Brussels, 23 Sep 2003
Scientific academies from across the world have issued a joint statement calling on the United Nations (UN) to introduce a global ban on human reproductive cloning, whilst arguing that embryonic cloning for research and therapeutic purposes should be exempt from any eventual convention.
The statement was issued by the InterAcademy Panel on international issues (IAP), with the support of over 60 major scientific bodies. It will be presented to the UN committee on cloning, which meets in New York at the end of September to examine the issue of a worldwide ban.
'National academies of science from all parts of the world are united in supporting a worldwide ban on the reproductive cloning of human beings, and in calling for cloning to obtain embryonic stem cells for both research and therapeutic purposes to be excluded from this ban,' reads the IAP statement.
'Scientific research on [...] mammals shows that there is a markedly higher than normal incidence of foetal disorders and loss throughout pregnancy, and of malformation and death among newborns. There is no reason to suppose that the outcome would be different in humans.'
Even if researchers found ways of reducing the medical risk to the cloned foetus and pregnant mother, the declaration stresses that: 'the practice would still face strong ethical, social and economic objections.'
Yves Quéré, co-chairperson of the IAP executive committee, explained why a global convention is necessary: 'Human reproductive cloning is already illegal in some countries, but other countries have yet to pass any laws or regulations. Failure by the international community to issue a worldwide ban on human reproductive cloning will enable unscrupulous individuals to continue to experiment on humans.'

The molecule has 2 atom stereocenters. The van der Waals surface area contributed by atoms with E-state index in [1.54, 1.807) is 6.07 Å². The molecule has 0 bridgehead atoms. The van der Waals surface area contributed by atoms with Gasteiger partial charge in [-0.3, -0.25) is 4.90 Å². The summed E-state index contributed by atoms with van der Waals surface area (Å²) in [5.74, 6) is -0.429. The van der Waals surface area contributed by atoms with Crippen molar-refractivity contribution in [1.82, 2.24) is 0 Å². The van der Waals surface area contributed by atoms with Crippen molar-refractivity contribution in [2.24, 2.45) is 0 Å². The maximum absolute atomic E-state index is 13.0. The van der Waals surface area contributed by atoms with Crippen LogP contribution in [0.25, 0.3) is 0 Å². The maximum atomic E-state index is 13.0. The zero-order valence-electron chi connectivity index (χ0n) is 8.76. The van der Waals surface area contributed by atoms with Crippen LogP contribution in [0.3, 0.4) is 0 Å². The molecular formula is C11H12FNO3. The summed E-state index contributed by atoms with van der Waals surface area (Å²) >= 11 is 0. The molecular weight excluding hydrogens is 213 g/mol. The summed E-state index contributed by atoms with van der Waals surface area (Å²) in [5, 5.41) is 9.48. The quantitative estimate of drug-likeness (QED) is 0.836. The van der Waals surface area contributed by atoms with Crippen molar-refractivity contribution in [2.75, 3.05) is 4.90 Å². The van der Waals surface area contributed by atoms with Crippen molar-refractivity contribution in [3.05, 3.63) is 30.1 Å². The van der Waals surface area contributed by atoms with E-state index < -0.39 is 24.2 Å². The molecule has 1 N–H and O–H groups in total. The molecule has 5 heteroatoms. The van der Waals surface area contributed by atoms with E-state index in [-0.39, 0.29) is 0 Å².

By calling for exemption for therapeutic cloning, the IAP hopes to promote consensus on an issue that threatens to split the UN committee on cloning: the scope of the proposed ban.
The statement argues that: 'Cloning for research and therapeutic purposes [...] has considerable potential from a scientific perspective, and should be excluded from the ban on human cloning.' It concludes by adding that: 'Both policies should be reviewed periodically in the light of scientific and social developments.'
To read the IAP statement, please consult the following web address: